Viener was born in Richmond in 1941 to Reuben and Thelma Kurtz Viener. He attended Thomas Jefferson High School, where he played tennis for legendary coach Sam Woods at Byrd Park, who led his players to 11 consecutive state championships, and under whose coaching Viener was a top-ranked doubles player. He attended the University of Pennsylvania, where he was a varsity letterman in squash, and then went on to receive his law degree from UVA.
While working in New York City, Viener met his future wife, Karen (nee Marschalk), and they soon moved to Darien, Conn., where they lived for 25 years and raised their family. Viener's talent and interests led him to business law and eventually corporate development with Richardson-Vicks, where he was vice president for acquisitions. In this role, he earned a reputation for creativity and goodwill in transactions, and for his clear vision on strategy. In a later career chapter, Viener would apply his experience to the formation of an entrepreneurial vehicle, purchasing two companies, White Lightning Products, later sold to Sherwin-Williams; and Maritime Wood Products in Stuart, Fla., where he and Karen retired before moving to Williamsburg to be closer to family.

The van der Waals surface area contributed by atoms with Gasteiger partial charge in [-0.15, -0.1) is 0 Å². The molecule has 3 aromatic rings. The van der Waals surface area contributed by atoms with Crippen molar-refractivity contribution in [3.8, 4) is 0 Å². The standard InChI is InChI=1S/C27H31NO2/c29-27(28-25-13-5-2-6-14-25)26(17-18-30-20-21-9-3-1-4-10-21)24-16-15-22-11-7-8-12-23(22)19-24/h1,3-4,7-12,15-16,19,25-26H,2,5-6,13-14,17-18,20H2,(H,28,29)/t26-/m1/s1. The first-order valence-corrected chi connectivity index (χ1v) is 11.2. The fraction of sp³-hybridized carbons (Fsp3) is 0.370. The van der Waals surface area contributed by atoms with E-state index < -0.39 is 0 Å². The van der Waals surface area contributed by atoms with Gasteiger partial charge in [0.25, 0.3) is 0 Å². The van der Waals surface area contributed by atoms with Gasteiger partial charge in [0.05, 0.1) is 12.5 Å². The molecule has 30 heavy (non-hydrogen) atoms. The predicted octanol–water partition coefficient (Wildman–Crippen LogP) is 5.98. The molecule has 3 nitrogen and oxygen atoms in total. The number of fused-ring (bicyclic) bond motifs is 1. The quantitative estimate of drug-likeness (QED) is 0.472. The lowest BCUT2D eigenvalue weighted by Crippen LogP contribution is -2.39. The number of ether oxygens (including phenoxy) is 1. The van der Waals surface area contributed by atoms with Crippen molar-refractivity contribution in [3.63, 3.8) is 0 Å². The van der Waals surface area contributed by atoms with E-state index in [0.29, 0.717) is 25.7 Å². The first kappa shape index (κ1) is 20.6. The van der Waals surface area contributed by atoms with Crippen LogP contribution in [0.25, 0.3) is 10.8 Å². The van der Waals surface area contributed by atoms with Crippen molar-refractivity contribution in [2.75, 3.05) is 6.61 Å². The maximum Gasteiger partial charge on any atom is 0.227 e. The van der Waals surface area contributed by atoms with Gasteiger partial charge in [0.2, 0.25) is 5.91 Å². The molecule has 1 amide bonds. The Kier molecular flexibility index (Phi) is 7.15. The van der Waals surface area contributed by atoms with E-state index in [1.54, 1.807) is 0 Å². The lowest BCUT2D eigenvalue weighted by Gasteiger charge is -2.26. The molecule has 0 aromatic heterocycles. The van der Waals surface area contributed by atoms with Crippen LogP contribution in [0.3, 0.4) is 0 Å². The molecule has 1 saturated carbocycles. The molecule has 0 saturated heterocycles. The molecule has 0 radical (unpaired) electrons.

According to family, "Viener is remembered as a sportsman and a gentleman, gifted with persistence and purpose; never seeking the spotlight, and quietly working to ‘be the best he could be’ every day. He set an example in the peak fitness he maintained throughout his life, and in his equanimity as a husband, father and entrepreneur. Often found behind a camera lens, his passion for photography was a constant, documenting his love of family, friends, humor, nuance and the natural world. He and Karen enjoyed their many ranch vacations and scenic hiking trips in the U.S. and abroad."
Viener is survived by his wife of 51 years, Karen Viener; sons Justin (Cindy) and Hardy (Shona); and three grandchildren.
C. Grice McMullan Jr., retired partner at ThompsonMcMullan in Richmond, Va., shared information about a book he believes would be of interest to classmates and other UVA Law alumni.
"As a 1967 graduate of the [L]aw [School] and a practicing attorney for five decades, having retired several years ago, I have spent much time reading about the history of the United States, the formation of our government, and the evolution of the legal profession.